||Despite a school or agent's best efforts, problems can arise in the process of client counselling and placement. From the agents' point of view, key concerns include slow responses from schools, out-of-date information and delays in receiving commission payments.
Hasnain Naqvi, Director of Ed-Tech International in Pakistan, comments, 'I believe the most common problem is lack of prompt response and lack of communication [from schools]. [If] schools don't give us up-to-date information about courses and dates, we suffer embarassment.'
From the schools' point of view, similar problems occur with agencies that they work with, as one of the chief complaints is about insufficient information being passed on to the client. 'I would say that wrong expectations on the part of the client would be a common problem,' asserts Geoff Butler, Manager of Mount Maunganui Language Centre in New Zealand. 'We do our utmost to provide thorough information about our school and our policies, but it can be difficult to monitor whether an agent has actually read and taken in that information.'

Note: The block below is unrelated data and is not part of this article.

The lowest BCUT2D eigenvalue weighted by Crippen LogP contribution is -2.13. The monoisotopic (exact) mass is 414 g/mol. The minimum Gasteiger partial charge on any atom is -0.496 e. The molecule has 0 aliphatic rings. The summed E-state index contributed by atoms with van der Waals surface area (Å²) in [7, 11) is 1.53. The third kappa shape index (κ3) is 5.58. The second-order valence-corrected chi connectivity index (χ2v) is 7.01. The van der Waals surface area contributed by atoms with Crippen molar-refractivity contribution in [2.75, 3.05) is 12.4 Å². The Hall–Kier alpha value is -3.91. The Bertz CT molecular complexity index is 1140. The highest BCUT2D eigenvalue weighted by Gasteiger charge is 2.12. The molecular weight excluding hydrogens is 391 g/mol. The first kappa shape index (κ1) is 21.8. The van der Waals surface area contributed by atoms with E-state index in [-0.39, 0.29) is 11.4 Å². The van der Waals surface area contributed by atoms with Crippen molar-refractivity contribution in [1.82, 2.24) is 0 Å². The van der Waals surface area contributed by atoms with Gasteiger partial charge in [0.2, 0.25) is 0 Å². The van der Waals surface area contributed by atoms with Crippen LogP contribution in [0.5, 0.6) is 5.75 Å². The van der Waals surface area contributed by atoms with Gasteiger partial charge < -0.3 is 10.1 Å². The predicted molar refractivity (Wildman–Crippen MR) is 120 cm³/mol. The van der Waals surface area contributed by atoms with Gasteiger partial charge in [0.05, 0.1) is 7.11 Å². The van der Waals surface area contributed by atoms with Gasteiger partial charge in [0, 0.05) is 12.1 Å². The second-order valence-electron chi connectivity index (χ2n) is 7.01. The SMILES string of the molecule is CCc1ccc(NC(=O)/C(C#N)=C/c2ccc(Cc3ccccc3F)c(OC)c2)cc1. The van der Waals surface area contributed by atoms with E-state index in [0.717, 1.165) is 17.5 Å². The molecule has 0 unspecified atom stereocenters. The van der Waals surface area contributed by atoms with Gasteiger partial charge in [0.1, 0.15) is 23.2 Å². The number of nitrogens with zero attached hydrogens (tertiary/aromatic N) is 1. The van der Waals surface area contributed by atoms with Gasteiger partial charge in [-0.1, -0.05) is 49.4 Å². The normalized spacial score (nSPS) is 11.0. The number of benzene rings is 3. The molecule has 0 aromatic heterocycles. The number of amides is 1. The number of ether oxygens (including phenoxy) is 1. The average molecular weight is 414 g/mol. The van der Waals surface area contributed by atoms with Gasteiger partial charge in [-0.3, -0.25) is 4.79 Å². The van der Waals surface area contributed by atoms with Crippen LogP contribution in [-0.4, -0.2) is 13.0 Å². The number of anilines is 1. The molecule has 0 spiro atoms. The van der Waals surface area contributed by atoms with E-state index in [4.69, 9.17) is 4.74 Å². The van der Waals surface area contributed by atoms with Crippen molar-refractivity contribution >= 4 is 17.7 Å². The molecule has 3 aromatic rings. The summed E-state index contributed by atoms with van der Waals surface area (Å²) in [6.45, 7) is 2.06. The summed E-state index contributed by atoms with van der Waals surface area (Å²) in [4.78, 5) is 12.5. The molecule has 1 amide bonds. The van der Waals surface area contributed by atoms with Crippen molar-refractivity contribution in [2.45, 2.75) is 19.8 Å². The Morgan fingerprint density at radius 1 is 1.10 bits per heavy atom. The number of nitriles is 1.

For agents, all they can do is stress the importance to their school partners of receiving timely information. Naqvi says that if problems continue with schools, it can result 'in the cancellation of contracts'. Peter Gainey, Managing Director of International Vision Education in Australia, which acts as a consultancy for schools, backs up this point.
He says that he has often been responsible for solving problems between agents and schools, the most common of which is a 'general tardiness of responses [from schools] to communications, sometimes quite critical communications at that'. He advises, 'If a school doesn't reply to an agent, sooner or later, they are simply going to find another school [to work with].'
On the schools' side, some schools testify that they make every effort to ensure agents are fully briefed. 'Today, we have a comprehensive pre-departure pack with practically everything [explained about what] the student can expect from our school and our partners in Canada,' explains Marcos Londe of Canadian College of English in Toronto, Canada. 'With all that information in their hands, our number of complaints, especially regarding wrong expectations on the part of the agency client, has dropped to virtually zero.'